Radiation pattern

From Glossary of Meteorology

radiation pattern

(Also called antenna pattern, lobe pattern, coverage diagram.) A diagram showing the intensity of the radiation field in all directions from a transmitting radio or radar antenna at a given distance from the antenna.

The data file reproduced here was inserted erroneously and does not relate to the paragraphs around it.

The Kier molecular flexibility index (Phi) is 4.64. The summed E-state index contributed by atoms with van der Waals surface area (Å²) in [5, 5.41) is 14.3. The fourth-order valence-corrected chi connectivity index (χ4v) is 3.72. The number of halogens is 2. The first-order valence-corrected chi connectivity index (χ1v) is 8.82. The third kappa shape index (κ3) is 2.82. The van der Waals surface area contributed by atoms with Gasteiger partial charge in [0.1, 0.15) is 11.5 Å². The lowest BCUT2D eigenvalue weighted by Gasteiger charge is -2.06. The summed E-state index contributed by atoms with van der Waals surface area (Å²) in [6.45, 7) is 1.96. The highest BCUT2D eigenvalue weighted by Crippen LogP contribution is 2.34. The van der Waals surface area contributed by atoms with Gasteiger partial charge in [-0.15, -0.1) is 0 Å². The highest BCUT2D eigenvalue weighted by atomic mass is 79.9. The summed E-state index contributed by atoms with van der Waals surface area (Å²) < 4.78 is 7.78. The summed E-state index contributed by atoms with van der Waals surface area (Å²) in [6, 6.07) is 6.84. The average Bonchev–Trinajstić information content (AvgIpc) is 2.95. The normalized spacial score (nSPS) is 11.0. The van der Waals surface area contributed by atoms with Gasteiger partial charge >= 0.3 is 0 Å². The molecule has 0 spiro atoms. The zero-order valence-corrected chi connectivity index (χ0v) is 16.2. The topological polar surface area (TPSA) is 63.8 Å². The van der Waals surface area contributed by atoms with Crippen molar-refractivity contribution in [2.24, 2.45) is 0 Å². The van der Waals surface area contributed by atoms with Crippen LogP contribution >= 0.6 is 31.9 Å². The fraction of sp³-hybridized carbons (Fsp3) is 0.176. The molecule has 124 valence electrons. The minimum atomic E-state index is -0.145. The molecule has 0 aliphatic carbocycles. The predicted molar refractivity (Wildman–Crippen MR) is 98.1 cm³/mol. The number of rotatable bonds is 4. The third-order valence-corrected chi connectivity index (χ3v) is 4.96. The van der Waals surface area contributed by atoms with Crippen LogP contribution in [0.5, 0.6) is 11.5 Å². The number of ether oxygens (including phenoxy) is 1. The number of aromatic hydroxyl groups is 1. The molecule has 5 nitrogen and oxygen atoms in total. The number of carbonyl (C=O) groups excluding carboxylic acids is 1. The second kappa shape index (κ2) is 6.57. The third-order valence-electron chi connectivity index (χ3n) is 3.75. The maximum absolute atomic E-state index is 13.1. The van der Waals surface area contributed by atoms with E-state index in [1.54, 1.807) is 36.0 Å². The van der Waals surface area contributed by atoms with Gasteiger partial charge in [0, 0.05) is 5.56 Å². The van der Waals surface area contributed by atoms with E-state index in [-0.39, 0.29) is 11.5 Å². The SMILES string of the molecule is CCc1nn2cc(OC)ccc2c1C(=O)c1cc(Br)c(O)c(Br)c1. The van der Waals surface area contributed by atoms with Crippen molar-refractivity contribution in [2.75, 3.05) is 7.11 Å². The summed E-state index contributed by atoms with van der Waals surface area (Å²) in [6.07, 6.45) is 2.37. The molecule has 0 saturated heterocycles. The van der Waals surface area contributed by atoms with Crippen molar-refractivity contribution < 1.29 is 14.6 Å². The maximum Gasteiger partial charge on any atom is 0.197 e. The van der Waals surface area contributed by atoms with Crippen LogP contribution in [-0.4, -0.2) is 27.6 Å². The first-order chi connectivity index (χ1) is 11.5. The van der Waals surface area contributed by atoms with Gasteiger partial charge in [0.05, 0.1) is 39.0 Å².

It usually refers to the geometrical solid in space that encompasses all of the lobes of the antenna. For a receiving antenna, it is the response of the antenna to a signal having unit field strength and arriving from all directions. The transmitting and receiving radiation patterns for a single antenna are identical. Two types of radiation patterns should be distinguished: 1) the free space radiation pattern that is the complete lobe pattern of the antenna and is a function of the wavelength, feed system, and reflector characteristics; and 2) the field radiation pattern that differs primarily from the free space pattern by the formation of interference lobes whenever direct and reflected wavetrains interfere with each other, as is found in most surface-based radars. The envelope of these interference lobes has the same shape, but, for a perfectly reflecting surface, it has up to twice the amplitude of the free-space radiation pattern.